Not that it means much anymore but didn't we sign a treaty outlawing atomic weapons in space?

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#13 Zwick

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Posted 12 November 2019 - 03:15 PM

Not that it means much anymore but didn't we sign a treaty outlawing atomic weapons in space?

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But what are stars? Are they not atomic fire balls?


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#14 Greyhaven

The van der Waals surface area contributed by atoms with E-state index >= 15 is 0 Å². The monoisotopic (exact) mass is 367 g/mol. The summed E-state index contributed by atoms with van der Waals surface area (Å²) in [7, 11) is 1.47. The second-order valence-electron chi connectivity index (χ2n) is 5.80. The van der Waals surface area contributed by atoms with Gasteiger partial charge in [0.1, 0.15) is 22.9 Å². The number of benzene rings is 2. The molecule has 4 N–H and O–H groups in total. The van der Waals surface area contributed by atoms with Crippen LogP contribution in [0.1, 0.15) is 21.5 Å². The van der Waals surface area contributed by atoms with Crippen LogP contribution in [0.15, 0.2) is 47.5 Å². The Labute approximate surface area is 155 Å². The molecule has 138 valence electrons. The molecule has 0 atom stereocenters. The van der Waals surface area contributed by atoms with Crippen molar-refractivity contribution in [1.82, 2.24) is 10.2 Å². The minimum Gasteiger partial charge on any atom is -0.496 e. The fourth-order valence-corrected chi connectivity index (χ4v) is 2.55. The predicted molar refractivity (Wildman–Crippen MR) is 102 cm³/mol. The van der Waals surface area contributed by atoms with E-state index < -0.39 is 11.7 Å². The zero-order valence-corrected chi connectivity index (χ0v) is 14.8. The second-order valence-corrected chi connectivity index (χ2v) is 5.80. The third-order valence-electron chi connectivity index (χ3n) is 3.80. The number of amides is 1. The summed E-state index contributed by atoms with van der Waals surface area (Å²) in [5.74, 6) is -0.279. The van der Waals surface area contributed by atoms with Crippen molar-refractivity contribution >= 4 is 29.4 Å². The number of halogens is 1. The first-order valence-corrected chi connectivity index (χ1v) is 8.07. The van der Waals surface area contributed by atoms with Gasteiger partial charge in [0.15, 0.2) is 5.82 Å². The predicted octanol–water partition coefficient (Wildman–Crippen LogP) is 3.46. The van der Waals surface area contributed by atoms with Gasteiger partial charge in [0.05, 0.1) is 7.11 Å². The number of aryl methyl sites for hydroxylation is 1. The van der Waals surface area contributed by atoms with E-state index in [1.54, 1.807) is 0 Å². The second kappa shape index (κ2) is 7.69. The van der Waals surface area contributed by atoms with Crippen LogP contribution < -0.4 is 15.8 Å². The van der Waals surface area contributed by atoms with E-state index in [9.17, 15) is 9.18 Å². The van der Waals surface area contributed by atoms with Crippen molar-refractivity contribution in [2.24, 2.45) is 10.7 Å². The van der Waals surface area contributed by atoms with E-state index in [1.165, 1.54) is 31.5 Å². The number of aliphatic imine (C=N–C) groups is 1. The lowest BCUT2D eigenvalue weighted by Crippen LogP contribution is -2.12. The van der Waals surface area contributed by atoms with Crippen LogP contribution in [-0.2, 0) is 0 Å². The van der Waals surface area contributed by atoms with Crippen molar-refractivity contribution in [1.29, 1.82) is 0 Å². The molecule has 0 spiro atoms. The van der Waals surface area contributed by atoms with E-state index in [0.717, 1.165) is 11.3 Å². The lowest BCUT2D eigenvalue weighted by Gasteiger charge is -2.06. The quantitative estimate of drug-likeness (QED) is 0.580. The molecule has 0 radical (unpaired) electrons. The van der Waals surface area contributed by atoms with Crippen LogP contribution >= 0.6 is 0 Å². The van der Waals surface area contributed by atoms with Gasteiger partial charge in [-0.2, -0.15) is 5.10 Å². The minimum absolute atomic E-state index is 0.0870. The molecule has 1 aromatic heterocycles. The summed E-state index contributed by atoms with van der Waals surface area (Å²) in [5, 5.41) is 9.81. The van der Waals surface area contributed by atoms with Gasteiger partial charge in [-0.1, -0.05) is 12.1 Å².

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Posted 12 November 2019 - 05:28 PM

But what are stars? Are they not atomic fire balls?

Yes, but they haven't been weaponized. When they explode it is an "Act of God".lol.gif

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#15 Lister85

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Posted 14 November 2019 - 09:28 AM

I was able to do this last year, and it was a blast. I wish the weather would have cooperated this time around. Oh well, there's always next year!



#16 HeliAv8r

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Posted 22 February 2020 - 12:08 PM

I setup my 8" SCT in front of my house as well.  It was a last minute idea but it was a hit with the kids in my community....and most of the adults as well.  I like the idea of astronomy themed candy (starbursts, mars bars etc.) I may try that this year.